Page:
If you’re a Spanish speaking student the ACLU has a message for you: You shouldn’t be afraid to speak Spanish in school. A Texas middle school principal is in hot water regarding a Nov. 12 intercom announcement that banned the speaking of Spanish in class.
Principal Amy Lacey was placed on paid administrative leave two weeks after the announcement to 330 students, half of which are Hispanic.
In a written statement Hempstead Independent School District spokeswoman Laurie Bettis said, “We are continuing to create a culture of excellence which includes embracing all students of all cultural and diverse backgrounds. Our priorities are our students.”
Still, those same students said the post-announcement environment in the school was frightening.
“People don’t want to speak [Spanish] no more,” said Kiara Lozano, a sixth-grade student. “They don’t want to get caught speaking it because they’re going to get in trouble.”
Added eighth-grader Tiffani Resurez, “There’s one teacher that said, if you speak Spanish in my class, I’m going to write you up.”
At a recent Hempstead Independent School District meeting, parent Jamie Cavender spoken in favor of Lacey.
“I support the principal,” she said. “I really believe she did the right thing. My children don’t know if they’re being talked about or being made fun of.”
Added Lacey friend Connie Wawarofsky, “I think she was trying to get the students to understand that they are being taught in English, their state testing is going to be given in English, all of their tests say you will answer in English.”
Spanish at school
While this appears to be an isolated incident in Hempstead, a town of roughly 6,000 located 50 miles northwest of Houston, the ACLU of Texas is monitoring the situation.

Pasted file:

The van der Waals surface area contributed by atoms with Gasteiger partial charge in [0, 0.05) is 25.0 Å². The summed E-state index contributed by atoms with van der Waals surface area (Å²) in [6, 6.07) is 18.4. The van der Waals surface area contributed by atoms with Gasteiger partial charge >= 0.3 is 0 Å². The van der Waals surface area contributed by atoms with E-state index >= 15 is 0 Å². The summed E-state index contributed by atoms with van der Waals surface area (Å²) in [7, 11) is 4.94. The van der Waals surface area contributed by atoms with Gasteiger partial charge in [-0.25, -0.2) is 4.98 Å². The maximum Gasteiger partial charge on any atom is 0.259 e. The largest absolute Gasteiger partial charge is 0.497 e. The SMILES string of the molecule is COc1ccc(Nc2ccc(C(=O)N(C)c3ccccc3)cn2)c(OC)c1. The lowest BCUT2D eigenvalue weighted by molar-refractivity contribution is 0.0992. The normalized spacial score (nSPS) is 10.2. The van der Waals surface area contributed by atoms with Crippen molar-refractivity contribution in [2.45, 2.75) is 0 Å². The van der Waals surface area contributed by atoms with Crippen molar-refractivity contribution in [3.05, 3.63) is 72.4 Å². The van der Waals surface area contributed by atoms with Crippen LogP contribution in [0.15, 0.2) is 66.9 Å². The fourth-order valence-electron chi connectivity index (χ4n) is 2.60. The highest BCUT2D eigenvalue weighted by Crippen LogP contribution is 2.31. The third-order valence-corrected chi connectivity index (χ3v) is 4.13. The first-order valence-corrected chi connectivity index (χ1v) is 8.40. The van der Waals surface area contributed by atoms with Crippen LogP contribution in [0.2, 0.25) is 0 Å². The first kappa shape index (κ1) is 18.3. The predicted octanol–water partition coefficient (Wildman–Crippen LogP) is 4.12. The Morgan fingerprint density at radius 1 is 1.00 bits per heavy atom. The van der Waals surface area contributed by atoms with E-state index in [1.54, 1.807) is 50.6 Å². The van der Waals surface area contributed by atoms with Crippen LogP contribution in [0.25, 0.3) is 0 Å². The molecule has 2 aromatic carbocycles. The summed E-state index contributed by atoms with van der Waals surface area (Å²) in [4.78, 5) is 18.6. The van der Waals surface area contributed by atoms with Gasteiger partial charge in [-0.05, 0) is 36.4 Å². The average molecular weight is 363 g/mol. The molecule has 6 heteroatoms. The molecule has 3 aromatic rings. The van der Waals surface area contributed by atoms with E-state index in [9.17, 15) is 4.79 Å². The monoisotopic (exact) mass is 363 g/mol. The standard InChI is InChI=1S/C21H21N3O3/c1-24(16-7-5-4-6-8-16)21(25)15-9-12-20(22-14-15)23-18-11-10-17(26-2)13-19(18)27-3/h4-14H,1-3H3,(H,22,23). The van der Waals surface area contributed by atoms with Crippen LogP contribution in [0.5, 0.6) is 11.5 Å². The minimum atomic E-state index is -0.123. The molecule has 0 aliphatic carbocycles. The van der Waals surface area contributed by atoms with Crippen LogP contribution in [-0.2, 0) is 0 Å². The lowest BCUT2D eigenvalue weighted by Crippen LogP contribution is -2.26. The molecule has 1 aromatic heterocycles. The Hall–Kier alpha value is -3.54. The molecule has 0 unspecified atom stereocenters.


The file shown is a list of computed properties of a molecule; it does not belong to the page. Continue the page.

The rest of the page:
“The principal’s ban not only violates the constitutional and federal laws, but it’s also bad policy,” ACLU Senior Staff Attorney Adriana Piñon told VOXXI. “It essentially gags Spanish speaking students and precludes them from conveying information in Spanish.
“A choice of language is a fundamental right, and the ban also raises school protection concerns. This ban was only prohibiting Spanish from being spoken, not all non-English languages were precluded.”
She added that such a policy could lead to funding ramifications for Hempstead Independent School District. Specifically, the no-Spanish-speaking edict is in violation of Title VI, which prohibits discrimination based on race, color or national origin in programs or activities receiving federal financial assistance.
What’s even more troubling to Piñon is such an edict flies in the face of research that shows the educational and economic benefits to a bilingual education.
“It also stigmatizes Spanish speaking students,” Piñon said. “The purported reason that a principal banned Spanish was to prevent disruption, and this problematically equates back to speaking Spanish to misbehaving. This sends a message that speaking Spanish is somehow bad, and that Spanish-speaking students are somehow bad. That’s deeply disconcerting.”
Invariably, such behavior is a byproduct of xenophobia, which Piñon said remains prevalent in our culture. She points to Arizona making English its official language in the mid-00s.
“It’s not new, and it’s not unique to Texas, but it is unconstitutional,” Piñon said. “I think one important point is there is no national language in the U.S. for a reason. We’re a diverse population that speaks many languages and have always spoken many languages. Americans do have a tradition of tolerance that is important to respect and to protect.”